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I'm sure this has been asked a million times, but it's hard to google for a particular series without knowing its name.

$$\sum_{n=1}^{\infty} \frac{(-1)^n}{n^2}$$

I know this converges absolutely to $\frac{\pi^2}{6}$ and I know that it is absolutely convergent so that the terms can be rearranged.

So the sum is equal to $-1 + \sum_{n=2}^\infty \frac{1}{n^2} - \frac{1}{(n+1)^2} = -1 + \sum_{n=2}^\infty \frac{2n + 1}{n^2(n+1)^2}$. Which got me nowhere. Is it a clever rearrangment we're looking for here, or is there another tool to be used?

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@JavaMan The OP says "converges absolutely to $\pi^2/6$", which is correct. –  Alex Becker Sep 20 '12 at 18:51
    
WolframAlpha says this sum is equal to $-\frac12 \sum_{i=1}^\infty \frac{1}{n^2}$. Not sure if there's an easy rearrangement to show that though. –  Alex Becker Sep 20 '12 at 18:52
    
The sum is not what you write when you separate the even and odd terms, but $\sum\limits_{n\geqslant1}\frac1{4n^2}-\frac1{(2n+1)^2}$. Which can be rearranged to $-\frac12\sum\limits_{n\geqslant1}\frac1{n^2}=\frac{\pi^2}{12}$. –  Did Sep 20 '12 at 18:53
    
Javaman's statement is also correct :) –  Julian Wergieluk Sep 20 '12 at 18:56
    
@AlexBecker: Thanks for the correction! My comment isn't adding to the discussion anyways, so I'll delete it. –  JavaMan Sep 20 '12 at 21:17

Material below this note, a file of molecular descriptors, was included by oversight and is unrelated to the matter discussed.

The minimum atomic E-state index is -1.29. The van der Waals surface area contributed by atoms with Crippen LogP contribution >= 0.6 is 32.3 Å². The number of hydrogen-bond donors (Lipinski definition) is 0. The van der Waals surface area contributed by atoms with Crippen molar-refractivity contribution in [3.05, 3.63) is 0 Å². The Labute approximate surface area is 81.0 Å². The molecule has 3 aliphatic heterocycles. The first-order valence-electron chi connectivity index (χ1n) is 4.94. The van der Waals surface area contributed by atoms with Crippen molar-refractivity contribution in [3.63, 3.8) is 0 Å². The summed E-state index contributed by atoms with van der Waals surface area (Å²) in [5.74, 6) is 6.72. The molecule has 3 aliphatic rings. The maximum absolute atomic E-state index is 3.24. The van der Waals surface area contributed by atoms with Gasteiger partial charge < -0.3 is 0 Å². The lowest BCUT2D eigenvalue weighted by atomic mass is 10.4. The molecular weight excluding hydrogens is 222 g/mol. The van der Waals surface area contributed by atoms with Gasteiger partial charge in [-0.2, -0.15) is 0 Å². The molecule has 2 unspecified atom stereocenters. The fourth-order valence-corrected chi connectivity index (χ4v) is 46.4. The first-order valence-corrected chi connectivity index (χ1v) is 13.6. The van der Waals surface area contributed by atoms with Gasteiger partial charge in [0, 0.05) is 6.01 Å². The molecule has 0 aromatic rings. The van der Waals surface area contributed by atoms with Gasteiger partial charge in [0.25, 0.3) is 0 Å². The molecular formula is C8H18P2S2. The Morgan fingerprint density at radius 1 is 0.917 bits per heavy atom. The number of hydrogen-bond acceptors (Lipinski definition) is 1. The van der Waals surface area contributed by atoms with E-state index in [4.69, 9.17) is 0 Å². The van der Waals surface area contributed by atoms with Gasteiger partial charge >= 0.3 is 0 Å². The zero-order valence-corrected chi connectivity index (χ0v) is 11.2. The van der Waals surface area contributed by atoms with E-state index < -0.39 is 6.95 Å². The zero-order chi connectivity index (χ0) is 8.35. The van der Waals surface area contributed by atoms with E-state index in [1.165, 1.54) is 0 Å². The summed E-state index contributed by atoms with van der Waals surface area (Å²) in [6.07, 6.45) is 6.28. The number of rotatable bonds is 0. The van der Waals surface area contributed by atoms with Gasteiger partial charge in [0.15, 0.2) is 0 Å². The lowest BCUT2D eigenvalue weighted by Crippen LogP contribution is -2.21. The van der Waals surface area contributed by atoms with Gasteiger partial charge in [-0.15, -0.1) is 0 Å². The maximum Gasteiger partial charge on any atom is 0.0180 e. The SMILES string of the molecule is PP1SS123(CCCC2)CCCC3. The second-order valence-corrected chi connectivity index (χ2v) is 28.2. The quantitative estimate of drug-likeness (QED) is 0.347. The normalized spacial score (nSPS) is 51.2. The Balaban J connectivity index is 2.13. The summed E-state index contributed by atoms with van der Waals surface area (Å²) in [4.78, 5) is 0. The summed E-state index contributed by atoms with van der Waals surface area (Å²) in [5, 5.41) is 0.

2 Answers 2

up vote 8 down vote accepted

We can break the sum up into positive and negative terms, so $$\sum_{n=1}^\infty \frac{(-1)^n}{n^2}=\sum_{n=1}^\infty \frac{1}{(2n)^2}-\sum_{n=1}^\infty\frac{1}{(2n+1)^2}=2\sum_{n=1}^\infty \frac{1}{(2n)^2}-\sum_{n=1}^\infty\frac{1}{n^2}=\frac{-1}{2}\sum_{n=1}^\infty\frac{1}{n^2}=-\frac{\pi^2}{12}$$

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Very nice trick to know! –  StuartHa Sep 20 '12 at 18:59
    
Result must be divided by $2$? –  M. Strochyk Sep 20 '12 at 19:02
    
@M.Strochyk What do you mean? –  Alex Becker Sep 20 '12 at 19:03
    
@Alex Becker Now is ok –  M. Strochyk Sep 20 '12 at 19:05

HINT.

If you know $$ \sum_{n=1}^\infty \frac{1}{n^2} $$ Next you should find $$ \sum_\text{even} \frac{1}{n^2} $$ where you use only the even numbers.

Then some combination of these two will be the sum you want.

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